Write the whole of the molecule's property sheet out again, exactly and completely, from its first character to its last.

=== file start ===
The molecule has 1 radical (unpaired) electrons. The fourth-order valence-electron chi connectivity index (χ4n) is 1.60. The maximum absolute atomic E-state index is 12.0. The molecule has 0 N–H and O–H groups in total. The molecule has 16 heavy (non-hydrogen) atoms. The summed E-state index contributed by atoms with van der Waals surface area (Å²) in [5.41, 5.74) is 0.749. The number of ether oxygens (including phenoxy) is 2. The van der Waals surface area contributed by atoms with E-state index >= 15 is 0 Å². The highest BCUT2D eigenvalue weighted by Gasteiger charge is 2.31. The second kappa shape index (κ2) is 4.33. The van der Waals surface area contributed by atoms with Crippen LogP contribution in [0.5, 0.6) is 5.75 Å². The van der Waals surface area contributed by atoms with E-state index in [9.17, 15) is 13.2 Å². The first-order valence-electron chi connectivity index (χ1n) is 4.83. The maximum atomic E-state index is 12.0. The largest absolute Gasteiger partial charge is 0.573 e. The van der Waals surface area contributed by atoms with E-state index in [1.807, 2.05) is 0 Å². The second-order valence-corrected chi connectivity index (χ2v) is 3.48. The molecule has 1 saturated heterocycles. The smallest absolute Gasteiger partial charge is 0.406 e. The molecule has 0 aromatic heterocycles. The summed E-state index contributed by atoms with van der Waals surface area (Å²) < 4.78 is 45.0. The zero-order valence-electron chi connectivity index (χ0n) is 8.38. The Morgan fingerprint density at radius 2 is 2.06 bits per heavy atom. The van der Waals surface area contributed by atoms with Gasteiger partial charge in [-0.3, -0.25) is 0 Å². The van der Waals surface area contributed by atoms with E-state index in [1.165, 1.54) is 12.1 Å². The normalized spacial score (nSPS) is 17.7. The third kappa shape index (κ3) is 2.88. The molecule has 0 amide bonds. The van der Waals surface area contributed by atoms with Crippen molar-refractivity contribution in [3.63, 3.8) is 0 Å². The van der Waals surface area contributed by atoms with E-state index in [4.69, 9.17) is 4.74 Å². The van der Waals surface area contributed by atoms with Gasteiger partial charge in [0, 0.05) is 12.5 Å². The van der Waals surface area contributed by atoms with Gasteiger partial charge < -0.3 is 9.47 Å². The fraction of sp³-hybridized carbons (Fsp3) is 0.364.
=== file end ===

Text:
The molecule has 1 radical (unpaired) electrons. The fourth-order valence-electron chi connectivity index (χ4n) is 1.60. The maximum absolute atomic E-state index is 12.0. The molecule has 0 N–H and O–H groups in total. The molecule has 16 heavy (non-hydrogen) atoms. The summed E-state index contributed by atoms with van der Waals surface area (Å²) in [5.41, 5.74) is 0.749. The number of ether oxygens (including phenoxy) is 2. The van der Waals surface area contributed by atoms with E-state index >= 15 is 0 Å². The highest BCUT2D eigenvalue weighted by Gasteiger charge is 2.31. The second kappa shape index (κ2) is 4.33. The van der Waals surface area contributed by atoms with Crippen LogP contribution in [0.5, 0.6) is 5.75 Å². The van der Waals surface area contributed by atoms with E-state index in [9.17, 15) is 13.2 Å². The first-order valence-electron chi connectivity index (χ1n) is 4.83. The maximum atomic E-state index is 12.0. The largest absolute Gasteiger partial charge is 0.573 e. The van der Waals surface area contributed by atoms with E-state index in [1.807, 2.05) is 0 Å². The second-order valence-corrected chi connectivity index (χ2v) is 3.48. The molecule has 1 saturated heterocycles. The smallest absolute Gasteiger partial charge is 0.406 e. The molecule has 0 aromatic heterocycles. The summed E-state index contributed by atoms with van der Waals surface area (Å²) < 4.78 is 45.0. The zero-order valence-electron chi connectivity index (χ0n) is 8.38. The Morgan fingerprint density at radius 2 is 2.06 bits per heavy atom. The van der Waals surface area contributed by atoms with Gasteiger partial charge in [-0.3, -0.25) is 0 Å². The van der Waals surface area contributed by atoms with E-state index in [1.165, 1.54) is 12.1 Å². The normalized spacial score (nSPS) is 17.7. The third kappa shape index (κ3) is 2.88. The molecule has 0 amide bonds. The van der Waals surface area contributed by atoms with Crippen molar-refractivity contribution in [3.63, 3.8) is 0 Å². The van der Waals surface area contributed by atoms with E-state index in [4.69, 9.17) is 4.74 Å². The van der Waals surface area contributed by atoms with Gasteiger partial charge in [0, 0.05) is 12.5 Å². The van der Waals surface area contributed by atoms with Gasteiger partial charge < -0.3 is 9.47 Å². The fraction of sp³-hybridized carbons (Fsp3) is 0.364.